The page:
Reading about death is a relatively easy thing. This deals with mortality, which is slightly different, and considerably more difficult. This thing over here dies…that thing over there dies…but mortality is something we all have in common with each other. Death is an event, mortality is a condition. And deep down we all know we have it, and can’t get away from it. It’s part of us, and that’s the theme here — not for the timid.
I bought “Bessie” and drove her off the lot way back when she had 6.3 miles on the clock, and the maps were different. The Berlin Wall would fall in another four months. Hayden Panettiere was over a month away from being born. Batman had just been released, which inspired Bessie’s ultimate nickname — The Batmobile. The woman who would later be my wife, picked her out. I often joked this was the one choice that she made, ever, that wasn’t injurious to my prosperity…which wasn’t a joke. I’ve thought many times that when we split up and Bessie went with me, this was contrary to some master plan that was pursued much, and discussed little. I, and Bessie, represented a ticket to a “good life” for someone who had spent many years chasing it, but not honestly.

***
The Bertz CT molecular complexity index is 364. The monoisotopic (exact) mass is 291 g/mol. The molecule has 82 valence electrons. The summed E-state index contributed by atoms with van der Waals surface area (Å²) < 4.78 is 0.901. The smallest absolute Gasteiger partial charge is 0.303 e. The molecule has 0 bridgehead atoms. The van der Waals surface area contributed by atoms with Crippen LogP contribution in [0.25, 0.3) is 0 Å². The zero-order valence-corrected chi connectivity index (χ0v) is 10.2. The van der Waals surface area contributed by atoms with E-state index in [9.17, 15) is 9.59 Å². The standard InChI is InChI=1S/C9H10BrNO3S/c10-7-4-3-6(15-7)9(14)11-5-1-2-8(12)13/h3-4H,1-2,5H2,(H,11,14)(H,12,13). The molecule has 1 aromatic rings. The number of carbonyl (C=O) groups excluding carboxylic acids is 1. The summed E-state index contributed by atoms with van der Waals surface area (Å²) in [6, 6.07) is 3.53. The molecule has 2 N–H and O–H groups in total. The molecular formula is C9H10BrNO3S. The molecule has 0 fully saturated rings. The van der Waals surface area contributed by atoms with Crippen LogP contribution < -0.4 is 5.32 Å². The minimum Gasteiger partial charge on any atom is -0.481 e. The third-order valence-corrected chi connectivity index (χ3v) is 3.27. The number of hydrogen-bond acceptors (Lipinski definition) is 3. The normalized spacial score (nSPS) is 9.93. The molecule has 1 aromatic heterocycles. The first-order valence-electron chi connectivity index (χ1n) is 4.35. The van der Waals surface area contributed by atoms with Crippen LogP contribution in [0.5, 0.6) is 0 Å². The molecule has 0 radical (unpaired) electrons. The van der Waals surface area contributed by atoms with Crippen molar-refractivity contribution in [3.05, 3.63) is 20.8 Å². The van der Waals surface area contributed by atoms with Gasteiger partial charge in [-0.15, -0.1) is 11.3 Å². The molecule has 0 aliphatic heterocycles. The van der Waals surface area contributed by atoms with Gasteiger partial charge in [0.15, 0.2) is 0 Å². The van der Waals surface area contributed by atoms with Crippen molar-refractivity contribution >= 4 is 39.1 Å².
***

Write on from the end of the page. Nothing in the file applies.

For Bessie to be at my side for so long, didn’t figure into my plans either. She was a leased vehicle, leased without any options. I just loved the way she coasted; when she was new, I used to take her out of gear and see how many miles would click on by, as the engine just idled away. It wasn’t until a couple years after that, when I was separated, neck deep in debt, during that wild and crazy summer of ’91 when the collection agencies were kind enough to inform me my wife was hanging bad paper all over Seattle in my name, that I realized — hey wait a minute. Nothing is working out here, financially. My boss is late on his payroll, and I suspect he’s in Vegas gambling something, trying to earn my paycheck from two weeks ago on Black 17. Or maybe he’s given up…maybe I’m just laid-off and I don’t know it. Everything sucks. Only one thing has panned out here, and that’s this little black car.
|The final odometer reading